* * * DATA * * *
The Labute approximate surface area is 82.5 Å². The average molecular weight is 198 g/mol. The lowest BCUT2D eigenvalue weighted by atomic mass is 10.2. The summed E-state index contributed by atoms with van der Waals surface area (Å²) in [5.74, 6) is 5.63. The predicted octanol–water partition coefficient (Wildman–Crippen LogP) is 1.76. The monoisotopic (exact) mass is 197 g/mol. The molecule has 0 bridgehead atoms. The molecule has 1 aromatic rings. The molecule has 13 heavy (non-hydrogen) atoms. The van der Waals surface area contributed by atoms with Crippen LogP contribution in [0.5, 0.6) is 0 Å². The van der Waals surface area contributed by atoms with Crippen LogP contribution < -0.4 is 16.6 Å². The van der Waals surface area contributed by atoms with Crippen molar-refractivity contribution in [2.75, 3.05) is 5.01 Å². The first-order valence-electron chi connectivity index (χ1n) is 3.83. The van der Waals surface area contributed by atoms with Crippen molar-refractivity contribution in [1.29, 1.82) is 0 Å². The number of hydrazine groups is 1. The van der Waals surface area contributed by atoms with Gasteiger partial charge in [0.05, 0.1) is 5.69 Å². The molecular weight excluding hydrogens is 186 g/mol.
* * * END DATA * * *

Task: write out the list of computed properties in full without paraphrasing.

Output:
The Labute approximate surface area is 82.5 Å². The average molecular weight is 198 g/mol. The lowest BCUT2D eigenvalue weighted by atomic mass is 10.2. The summed E-state index contributed by atoms with van der Waals surface area (Å²) in [5.74, 6) is 5.63. The predicted octanol–water partition coefficient (Wildman–Crippen LogP) is 1.76. The monoisotopic (exact) mass is 197 g/mol. The molecule has 0 bridgehead atoms. The molecule has 1 aromatic rings. The molecule has 13 heavy (non-hydrogen) atoms. The van der Waals surface area contributed by atoms with Crippen LogP contribution in [0.5, 0.6) is 0 Å². The van der Waals surface area contributed by atoms with Crippen LogP contribution < -0.4 is 16.6 Å². The van der Waals surface area contributed by atoms with Crippen molar-refractivity contribution in [2.75, 3.05) is 5.01 Å². The first-order valence-electron chi connectivity index (χ1n) is 3.83. The van der Waals surface area contributed by atoms with Crippen molar-refractivity contribution in [1.29, 1.82) is 0 Å². The number of hydrazine groups is 1. The van der Waals surface area contributed by atoms with Gasteiger partial charge in [0.05, 0.1) is 5.69 Å². The molecular weight excluding hydrogens is 186 g/mol.